Andy Warhol’s robot designed by Álvaro Villa

The creation of artificial life forms is closely related to the improvement of natural life forms. In the 90’s, it was fabled with a future in which virtual reality would make it possible to experience physical sensations from simulated environments, as reflected in films like The Lawnmower Man (Brett Leonard, 1992, based on a Stephen King story published in 1975) and Strange Days (Kathryn Bigelow, 1995). A technology still under development that creators like Alejandro González Inarritu have recently explored in Flesh and Sand, presented at the 2017 Cannes Film Festival, the director proposes experiencing first hand the reality of an illegal immigrant harassed by a patrol on the southern border of the US.

While our constant presence in non-sensorial virtual environments has been generalized in which we show the world one or multiple identities, and even avoid physical displacement thanks to telepresence, transhumanism explores the possibility of transforming the human condition through technological development, overcoming our physical and intellectual limitations. To the point of giving rise to beings with extended abilities called posthumans.

Neil Harbisson with his antenna in front of one of his pieces of work

In 1960 Manfred E. Clynes and Nathan S. Kline coined the term cyborg to refer to humans enhanced to survive in hostile environments. Donna Haraway used this metaphor in her Cyborg Manifesto (1985) to give a new vision of feminism and socialism that has inspired more than a few creators, such as cyberfeminism pioneers. From a different perspective, artists such as the French artist Orlan understand their body as a place for writing –”My body is a software”– which, if appropriate, has been transformed through surgical operations; while in the field of so-called bionic art, creators such as Stelarc and the Spaniard Marcel·li Antunez propose overcoming the limitations of the biological aspect. Neil Harbisson’s case was more high profile. He is the first human being officially recognized as a cyborg after implanting an antenna in his head that allows him to hear colors as an alternative to the achromatopsia that he suffers. This individual, together with the dancer and choreographer Moon Ribas, who has an implant in her arm enabling her to feel seismic movements, have created the Cyborg Foundation, designed to promote “cyborgism.” Both consider cyborg art to be both the new senses that have been endowed and the perceptions producing them, as well as the works that they do for the outside world from these.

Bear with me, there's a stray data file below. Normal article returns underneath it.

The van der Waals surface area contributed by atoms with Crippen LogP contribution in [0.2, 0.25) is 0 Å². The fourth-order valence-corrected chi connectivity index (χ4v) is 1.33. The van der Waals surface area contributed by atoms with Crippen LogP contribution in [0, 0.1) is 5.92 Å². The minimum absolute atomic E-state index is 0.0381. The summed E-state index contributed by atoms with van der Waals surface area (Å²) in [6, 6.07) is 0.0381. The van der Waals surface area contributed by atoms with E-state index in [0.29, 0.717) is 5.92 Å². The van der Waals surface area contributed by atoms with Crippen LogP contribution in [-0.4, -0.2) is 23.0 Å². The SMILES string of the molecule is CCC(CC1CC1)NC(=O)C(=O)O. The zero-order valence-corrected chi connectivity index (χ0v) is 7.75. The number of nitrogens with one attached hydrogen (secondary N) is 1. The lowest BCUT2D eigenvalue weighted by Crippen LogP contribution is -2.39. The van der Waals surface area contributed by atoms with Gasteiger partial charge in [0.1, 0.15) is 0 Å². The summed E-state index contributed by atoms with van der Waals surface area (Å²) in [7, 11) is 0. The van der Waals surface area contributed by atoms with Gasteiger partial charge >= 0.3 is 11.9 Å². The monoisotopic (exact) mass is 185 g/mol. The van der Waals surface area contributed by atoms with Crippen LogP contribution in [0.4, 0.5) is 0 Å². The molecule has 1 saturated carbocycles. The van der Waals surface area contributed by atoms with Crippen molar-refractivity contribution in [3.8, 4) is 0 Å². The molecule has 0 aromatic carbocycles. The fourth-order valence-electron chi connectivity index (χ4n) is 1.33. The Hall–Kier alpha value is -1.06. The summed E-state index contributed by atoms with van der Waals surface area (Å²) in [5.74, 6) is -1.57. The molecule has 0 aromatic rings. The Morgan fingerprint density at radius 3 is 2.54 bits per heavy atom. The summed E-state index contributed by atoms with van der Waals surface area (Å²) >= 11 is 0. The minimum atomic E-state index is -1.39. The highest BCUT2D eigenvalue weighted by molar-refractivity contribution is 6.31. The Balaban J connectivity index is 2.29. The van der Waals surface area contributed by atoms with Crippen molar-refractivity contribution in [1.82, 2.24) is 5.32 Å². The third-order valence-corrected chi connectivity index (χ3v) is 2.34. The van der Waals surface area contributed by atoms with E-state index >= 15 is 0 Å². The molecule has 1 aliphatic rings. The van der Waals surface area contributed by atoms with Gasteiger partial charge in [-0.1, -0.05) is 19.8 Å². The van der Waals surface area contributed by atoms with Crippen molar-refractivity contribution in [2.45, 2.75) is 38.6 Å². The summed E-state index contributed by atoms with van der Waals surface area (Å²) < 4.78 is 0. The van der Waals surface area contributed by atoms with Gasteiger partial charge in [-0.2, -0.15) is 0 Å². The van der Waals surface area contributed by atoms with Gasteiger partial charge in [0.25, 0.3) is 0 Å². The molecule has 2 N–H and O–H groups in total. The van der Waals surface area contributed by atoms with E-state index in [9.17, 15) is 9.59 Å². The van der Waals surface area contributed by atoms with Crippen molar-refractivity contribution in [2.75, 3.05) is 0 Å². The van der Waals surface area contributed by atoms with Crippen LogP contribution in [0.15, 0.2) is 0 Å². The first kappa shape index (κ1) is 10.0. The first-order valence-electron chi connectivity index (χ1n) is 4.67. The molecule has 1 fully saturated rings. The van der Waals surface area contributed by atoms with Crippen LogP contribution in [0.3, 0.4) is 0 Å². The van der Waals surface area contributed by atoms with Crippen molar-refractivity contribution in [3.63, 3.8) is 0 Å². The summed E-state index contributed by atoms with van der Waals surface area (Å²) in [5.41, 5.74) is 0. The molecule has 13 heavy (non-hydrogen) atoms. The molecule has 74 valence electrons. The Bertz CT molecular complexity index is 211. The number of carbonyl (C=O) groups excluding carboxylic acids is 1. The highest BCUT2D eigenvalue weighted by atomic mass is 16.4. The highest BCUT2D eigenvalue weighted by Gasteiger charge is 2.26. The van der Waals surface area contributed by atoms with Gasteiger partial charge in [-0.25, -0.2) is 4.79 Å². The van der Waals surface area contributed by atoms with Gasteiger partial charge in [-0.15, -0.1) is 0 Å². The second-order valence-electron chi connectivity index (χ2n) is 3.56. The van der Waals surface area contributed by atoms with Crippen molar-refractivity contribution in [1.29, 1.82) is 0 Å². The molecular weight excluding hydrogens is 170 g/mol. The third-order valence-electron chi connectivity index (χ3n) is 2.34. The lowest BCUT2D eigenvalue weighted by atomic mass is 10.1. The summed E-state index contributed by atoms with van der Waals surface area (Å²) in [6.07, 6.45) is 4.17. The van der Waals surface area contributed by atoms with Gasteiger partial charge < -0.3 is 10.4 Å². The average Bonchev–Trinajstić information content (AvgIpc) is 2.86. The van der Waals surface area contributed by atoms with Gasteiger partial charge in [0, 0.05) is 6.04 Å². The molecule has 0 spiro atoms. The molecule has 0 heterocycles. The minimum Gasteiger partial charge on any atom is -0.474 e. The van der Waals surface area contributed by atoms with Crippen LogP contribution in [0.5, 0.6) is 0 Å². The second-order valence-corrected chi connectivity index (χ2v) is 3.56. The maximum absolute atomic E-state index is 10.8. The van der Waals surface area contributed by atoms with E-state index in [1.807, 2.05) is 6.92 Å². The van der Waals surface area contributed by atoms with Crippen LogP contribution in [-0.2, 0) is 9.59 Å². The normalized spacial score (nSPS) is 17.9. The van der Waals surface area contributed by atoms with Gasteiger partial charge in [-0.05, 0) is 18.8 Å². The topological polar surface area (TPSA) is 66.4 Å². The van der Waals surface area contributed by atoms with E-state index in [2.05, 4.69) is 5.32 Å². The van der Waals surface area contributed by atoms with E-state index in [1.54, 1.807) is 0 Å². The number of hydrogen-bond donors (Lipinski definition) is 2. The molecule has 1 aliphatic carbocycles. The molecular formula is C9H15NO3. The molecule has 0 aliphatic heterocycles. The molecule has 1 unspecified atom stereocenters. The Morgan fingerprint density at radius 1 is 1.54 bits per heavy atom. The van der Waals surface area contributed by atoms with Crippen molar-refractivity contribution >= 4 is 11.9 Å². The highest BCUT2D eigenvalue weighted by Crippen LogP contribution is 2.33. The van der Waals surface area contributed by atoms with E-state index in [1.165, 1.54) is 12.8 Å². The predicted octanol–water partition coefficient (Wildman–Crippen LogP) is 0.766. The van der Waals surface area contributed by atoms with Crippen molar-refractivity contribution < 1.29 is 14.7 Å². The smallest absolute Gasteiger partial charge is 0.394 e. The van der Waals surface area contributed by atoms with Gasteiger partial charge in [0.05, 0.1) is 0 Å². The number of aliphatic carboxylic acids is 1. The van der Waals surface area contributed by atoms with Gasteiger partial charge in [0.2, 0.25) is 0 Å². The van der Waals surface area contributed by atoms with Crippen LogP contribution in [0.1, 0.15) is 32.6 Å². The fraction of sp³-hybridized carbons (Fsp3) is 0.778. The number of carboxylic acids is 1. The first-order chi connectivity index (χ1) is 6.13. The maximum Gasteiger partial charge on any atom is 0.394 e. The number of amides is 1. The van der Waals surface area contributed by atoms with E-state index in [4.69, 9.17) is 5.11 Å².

James Auger and Jimmy Loizeau, Afterlife (2009)

Mind uploading is a hypothetical process that interprets identity as something reducible to neuronal activity, understanding that this could be converted into information and then “downloaded” into a computer memory to extend existence. In an almost comical review of this need to transcend biological life, in Afterlife (2009) creators James Auger and Jimmy Loizeau developed the technology required to take advantage of the chemical potential that the human body preserves after death, turning it into a dry cell: immortality in the form of a battery.

Alberto Castán

University of Zaragoza

Related publications

Comments on this publication

Write a comment here…* (500 words maximum)
This field cannot be empty, Please enter your comment.
*Your comment will be reviewed before being published
Captcha must be solved